Member Since: December 18, 2010

Country: United States

  • This design may use a 485 transceiver and serve for some use (?), but it is NOT an RS-485 at all. The part should be connected to drive transmit data differentially both ways, 1 and 0.

  • Received a defective one today. The baud rate is too far off to work on UART. These do not have a crystal for accurate baud rates. While it is possible to calibrate the internal oscillator I don't think that is being done.

  • The red ones are fine, the green one is so dim it is useless. Too bad I didn't read the comments below first, I see this is a known problem.

  • I hope you can fix the backorder malfunction soon :(

  • Starting at 1 makes them Lua programming compatible...

  • This provided code appears simple, turning a bridge on or off with no PWM or stepper feature. Precise timing was probably not the target. If you wanted to try some stable PWM type of control would this approach work:

  • Obscure tip department: Talking to this from a Raspberry Pi on I2C will experience occasional errors due to a bug in the Raspberry Pi CPU I2C peripheral. Building the software for this display with a delayMicroseconds(3) in the Wire library twi.c file works around the issue. This line goes in the IRQ handler SIGNAL(TWI_vect) right after the slave receiver "case TW_SR_GCALL_ACK". Hackish but errors go away. Keep in mind the problem is in the Pi not this display. // Slave Receiver case TW_SR_SLA_ACK: // addressed, returned ack case TW_SR_GCALL_ACK: // addressed generally, returned ack delayMicroseconds(3);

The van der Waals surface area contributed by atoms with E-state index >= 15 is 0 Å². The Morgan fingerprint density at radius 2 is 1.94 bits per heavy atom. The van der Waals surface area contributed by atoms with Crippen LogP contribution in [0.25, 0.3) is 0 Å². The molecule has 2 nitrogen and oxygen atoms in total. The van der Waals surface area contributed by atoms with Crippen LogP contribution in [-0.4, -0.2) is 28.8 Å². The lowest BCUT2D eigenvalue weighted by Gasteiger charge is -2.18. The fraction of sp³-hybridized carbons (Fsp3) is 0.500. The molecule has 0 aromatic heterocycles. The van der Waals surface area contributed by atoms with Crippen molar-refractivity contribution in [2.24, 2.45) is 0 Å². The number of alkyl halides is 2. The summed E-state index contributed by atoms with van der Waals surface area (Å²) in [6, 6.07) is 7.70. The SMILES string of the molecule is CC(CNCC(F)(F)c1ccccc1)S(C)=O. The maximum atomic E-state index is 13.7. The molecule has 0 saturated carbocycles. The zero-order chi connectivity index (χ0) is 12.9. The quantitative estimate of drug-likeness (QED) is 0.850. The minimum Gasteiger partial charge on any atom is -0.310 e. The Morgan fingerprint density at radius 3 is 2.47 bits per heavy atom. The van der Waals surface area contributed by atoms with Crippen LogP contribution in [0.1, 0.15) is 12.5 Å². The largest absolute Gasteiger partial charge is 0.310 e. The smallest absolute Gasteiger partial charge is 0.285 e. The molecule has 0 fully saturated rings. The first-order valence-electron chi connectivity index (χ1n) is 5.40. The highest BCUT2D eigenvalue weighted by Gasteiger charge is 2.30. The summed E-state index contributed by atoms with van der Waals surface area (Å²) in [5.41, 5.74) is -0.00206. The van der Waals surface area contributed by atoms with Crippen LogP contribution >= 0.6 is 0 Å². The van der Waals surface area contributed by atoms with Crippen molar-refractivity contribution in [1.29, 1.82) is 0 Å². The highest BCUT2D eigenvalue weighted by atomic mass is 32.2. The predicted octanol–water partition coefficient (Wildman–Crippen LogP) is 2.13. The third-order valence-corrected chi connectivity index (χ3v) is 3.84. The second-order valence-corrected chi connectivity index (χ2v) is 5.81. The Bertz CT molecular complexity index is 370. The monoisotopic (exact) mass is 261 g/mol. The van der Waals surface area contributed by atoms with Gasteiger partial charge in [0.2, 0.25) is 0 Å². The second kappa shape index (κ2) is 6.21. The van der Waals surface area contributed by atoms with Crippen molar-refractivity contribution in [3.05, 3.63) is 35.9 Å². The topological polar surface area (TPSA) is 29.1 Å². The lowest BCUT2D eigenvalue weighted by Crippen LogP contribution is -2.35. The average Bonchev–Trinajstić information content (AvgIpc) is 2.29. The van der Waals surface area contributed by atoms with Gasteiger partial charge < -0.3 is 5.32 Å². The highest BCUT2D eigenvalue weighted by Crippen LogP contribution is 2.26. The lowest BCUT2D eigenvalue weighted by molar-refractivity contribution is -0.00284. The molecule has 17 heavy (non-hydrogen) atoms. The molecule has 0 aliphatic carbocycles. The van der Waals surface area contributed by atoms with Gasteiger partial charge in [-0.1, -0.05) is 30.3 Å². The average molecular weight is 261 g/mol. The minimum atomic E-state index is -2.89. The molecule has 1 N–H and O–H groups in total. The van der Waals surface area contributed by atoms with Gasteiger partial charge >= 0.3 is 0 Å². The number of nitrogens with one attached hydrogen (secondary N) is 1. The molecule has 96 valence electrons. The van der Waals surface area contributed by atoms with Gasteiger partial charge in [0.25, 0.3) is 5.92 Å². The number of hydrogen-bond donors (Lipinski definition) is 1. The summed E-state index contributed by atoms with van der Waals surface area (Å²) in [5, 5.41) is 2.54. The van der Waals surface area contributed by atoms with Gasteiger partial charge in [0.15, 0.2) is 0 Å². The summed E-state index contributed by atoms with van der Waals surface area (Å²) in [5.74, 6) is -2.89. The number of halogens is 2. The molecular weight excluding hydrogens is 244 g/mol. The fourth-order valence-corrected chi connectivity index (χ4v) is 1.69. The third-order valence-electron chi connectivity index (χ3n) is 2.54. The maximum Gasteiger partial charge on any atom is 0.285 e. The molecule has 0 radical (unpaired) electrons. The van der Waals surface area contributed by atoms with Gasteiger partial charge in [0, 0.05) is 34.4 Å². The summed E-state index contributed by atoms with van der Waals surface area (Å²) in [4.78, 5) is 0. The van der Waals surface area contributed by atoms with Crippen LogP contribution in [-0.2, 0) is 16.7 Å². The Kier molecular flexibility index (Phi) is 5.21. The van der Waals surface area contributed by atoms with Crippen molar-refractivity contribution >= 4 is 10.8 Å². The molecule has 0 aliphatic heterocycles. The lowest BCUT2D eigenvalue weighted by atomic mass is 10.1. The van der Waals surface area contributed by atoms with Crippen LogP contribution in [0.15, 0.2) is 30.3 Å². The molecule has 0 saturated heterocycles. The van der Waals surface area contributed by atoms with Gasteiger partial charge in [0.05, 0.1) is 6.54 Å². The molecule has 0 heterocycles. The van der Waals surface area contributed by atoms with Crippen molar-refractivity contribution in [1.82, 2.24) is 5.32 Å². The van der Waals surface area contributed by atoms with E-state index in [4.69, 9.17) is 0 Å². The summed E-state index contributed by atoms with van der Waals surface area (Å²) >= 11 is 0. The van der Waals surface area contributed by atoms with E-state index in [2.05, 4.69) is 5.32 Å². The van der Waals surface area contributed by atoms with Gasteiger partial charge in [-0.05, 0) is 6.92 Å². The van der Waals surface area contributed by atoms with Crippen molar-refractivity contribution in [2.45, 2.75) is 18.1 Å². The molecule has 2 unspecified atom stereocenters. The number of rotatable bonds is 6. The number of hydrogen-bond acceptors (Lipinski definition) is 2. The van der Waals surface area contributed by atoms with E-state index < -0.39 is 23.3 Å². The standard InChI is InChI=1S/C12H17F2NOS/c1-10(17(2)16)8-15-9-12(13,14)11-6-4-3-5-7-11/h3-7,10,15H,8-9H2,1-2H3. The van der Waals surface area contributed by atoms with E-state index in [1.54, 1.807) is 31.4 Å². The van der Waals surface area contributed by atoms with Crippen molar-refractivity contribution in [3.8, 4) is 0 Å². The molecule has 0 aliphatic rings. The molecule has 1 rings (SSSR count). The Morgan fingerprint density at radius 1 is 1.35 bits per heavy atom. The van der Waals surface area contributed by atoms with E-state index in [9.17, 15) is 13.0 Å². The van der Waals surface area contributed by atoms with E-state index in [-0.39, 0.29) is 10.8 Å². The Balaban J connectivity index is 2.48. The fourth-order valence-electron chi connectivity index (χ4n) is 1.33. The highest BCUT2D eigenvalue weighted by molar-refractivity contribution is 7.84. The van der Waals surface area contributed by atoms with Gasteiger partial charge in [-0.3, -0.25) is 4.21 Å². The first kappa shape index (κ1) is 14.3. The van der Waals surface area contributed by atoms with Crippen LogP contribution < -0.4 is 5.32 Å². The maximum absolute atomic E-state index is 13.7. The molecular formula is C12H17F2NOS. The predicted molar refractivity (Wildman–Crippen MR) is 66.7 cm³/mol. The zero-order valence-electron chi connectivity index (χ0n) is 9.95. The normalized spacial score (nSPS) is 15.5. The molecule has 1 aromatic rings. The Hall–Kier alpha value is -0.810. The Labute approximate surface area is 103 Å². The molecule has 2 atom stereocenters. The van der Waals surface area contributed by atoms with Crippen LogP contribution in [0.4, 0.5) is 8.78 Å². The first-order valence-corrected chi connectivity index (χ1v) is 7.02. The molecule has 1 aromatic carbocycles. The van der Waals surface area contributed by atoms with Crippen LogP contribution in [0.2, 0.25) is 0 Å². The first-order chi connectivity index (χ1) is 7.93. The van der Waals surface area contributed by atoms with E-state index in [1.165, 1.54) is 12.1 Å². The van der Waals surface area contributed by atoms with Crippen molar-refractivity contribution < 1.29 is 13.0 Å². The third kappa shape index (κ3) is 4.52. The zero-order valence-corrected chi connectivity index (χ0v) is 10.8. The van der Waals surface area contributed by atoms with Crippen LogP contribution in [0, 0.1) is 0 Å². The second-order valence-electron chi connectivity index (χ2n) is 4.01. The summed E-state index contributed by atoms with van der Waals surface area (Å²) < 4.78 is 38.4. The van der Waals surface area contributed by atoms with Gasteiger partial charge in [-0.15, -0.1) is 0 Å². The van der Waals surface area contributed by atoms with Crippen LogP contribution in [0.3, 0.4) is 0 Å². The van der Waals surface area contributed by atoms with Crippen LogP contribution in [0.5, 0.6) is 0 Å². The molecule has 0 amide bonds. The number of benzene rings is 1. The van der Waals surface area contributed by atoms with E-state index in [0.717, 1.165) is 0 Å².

• Looks like they just changed the default DISPLAY_TYPE to S7S in the git repo and tweaked the net names in comments to line up better. Another tip, I needed to reset the EEPROM to defaults after the first time it was reprogrammed to the latest.

  • Thank you for the FTDI, addressing my biggest Uno complaint. Not sure about the durability of the SMT headers when pulling shields off, sometimes they can really grab in there, time will tell.

  • Looks like the USB bootloader is in place. Better yet I see a Jtag on the schematic which would work with a debug pod. Atmel studio is free and powerful. I have used UC3 AVR32 at work, they are about equal to ARM Cortex M3. Anyway, I have been pondering stand alone too. It depends what the source for the on board software is like, if it will be practical and fun.

No public wish lists :(